A FedEx envelope addressed to Gayle McCaffrey sat jammed into a doorstep crack outside her West Ashley home Monday.

It had been delivered to the missing mother’s Limestone Boulevard house in October. But even as 70 people and dogs fanned out into the woods just to the north and retraced the steps that searchers had treaded before, there was no sign of its recipient.

McCaffrey was 36 on March 18 when her husband, Bob McCaffrey, told deputies he last saw her. He has been dubbed a suspect in what authorities have said is her presumed death.

The Charleston County Sheriff’s Office has been quick to say that the case remains active, that detectives continue to chase down leads.

They have searched portions of West Ashley and Upstate areas near Easley, where Bob McCaffrey traveled on the day she went missing. In one case, a family member’s dream sent authorities on a fruitless search in Newberry County, which has no known connection with the case.

But despite periodic meetings to discuss new angles in the stagnating case, investigators still have no solid information about what happened to Gayle McCaffrey.

“Last time, someone said it’s a cold case,” sheriff’s Maj. Jim Brady said. “But we haven’t put it in a box and put it off to the side. We’re actually working on it.”

Most of Monday’s search was focused on a dumping site for concrete and other construction refuse more than two miles north of the McCaffrey home.

The effort involved seven agencies, including volunteers from The Citadel, where McCaffrey worked. It was not prompted by any new information or hunches; sheriff’s officials already have said that the area was the source of cellphone activity on the night of the disappearance.

The measure simply was designed to revisit the previously searched ground in hopes of stumbling over something that was missed.

A factor in the renewed activity was the weather. Leaves have fallen. Standing water in the forests has dried. Swamps have receded during the winter months, which has a tendency to reveal clues.

In January 2012, for example, a man gathering recyclable cans in the woods near St. Stephen stumbled across the remains of Joe Samuel Swinton, who had been reported missing two years earlier. At the time of his disappearance, which was not suspicious, authorities searched the same area, but they uncovered nothing because much of the land was covered in 7 feet of floodwater.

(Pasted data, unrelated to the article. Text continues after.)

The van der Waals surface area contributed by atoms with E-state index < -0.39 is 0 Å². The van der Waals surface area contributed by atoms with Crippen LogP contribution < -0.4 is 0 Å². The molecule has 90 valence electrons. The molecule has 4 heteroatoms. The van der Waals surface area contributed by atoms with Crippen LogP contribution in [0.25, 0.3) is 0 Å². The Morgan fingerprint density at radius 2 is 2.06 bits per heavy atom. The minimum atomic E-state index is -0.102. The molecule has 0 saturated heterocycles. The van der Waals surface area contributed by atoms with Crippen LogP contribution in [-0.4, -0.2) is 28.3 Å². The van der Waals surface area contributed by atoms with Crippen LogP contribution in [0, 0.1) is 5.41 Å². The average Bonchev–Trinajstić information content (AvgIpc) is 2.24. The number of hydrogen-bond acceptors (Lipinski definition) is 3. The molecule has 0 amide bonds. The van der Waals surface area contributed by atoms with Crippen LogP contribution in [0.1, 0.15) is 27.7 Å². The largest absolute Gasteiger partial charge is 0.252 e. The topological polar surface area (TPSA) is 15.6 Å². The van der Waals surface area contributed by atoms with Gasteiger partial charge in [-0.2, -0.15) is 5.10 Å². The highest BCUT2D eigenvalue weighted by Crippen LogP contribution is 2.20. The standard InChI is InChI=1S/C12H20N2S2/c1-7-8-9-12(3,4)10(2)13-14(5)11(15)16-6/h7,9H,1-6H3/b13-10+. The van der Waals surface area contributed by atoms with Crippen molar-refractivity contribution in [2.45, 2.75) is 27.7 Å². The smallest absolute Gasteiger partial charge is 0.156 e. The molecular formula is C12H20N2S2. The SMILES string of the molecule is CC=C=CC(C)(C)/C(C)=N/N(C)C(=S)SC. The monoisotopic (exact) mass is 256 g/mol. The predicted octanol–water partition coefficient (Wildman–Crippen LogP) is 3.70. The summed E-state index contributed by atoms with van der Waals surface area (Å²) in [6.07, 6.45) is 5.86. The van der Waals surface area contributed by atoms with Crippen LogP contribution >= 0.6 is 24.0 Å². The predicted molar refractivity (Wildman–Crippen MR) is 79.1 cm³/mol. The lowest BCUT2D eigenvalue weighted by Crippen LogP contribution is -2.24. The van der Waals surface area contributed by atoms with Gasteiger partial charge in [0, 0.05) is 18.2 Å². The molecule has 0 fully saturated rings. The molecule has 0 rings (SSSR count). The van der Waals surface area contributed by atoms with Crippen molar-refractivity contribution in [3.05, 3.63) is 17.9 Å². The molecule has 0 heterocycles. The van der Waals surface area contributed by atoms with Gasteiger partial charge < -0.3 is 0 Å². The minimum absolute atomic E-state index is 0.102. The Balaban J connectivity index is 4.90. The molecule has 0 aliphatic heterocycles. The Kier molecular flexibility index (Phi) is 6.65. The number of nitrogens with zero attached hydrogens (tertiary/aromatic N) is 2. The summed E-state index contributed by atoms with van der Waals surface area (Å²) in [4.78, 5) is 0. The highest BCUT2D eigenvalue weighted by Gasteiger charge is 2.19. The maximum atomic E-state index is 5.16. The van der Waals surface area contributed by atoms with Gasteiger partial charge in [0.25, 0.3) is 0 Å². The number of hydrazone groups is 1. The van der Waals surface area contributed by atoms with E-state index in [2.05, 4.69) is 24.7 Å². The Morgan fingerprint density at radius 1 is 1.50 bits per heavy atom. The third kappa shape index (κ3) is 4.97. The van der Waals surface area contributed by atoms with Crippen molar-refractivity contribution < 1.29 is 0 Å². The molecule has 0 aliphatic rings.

For members of McCaffrey’s family, finding her remains near her home is not a morbid thought. Helen Banach of Summerville, one of her sisters, said such a discovery would bring peace.

Banach chipped in Monday by serving lunch to the volunteers, rescuers and law enforcers. The First Baptist Church of Charleston, where McCaffrey is a member, cooked batches of chili to keep the crews warm.

“Whenever we get a bunch of people together, it’s that much more of a possibility that we’ll find something,” she said. “It’s another chance to bring her home.”

Bob McCaffrey, 41, has not fielded questions about the disappearance since his first debriefing last spring.

Brady said the Sheriff’s Office has been in contact with the suspect’s attorney, Chris Lizzi, in an attempt to prompt more questioning.

Lizzi has said that his client thinks his wife is still alive and that investigators need to consider other possibilities. The attorney could not be reached for comment Monday.

But Brady said investigations never developed any information to support an alternative explanation to homicide.

“Nothing from the investigation to this point has taken us in any other direction than Robert McCaffrey,” he said.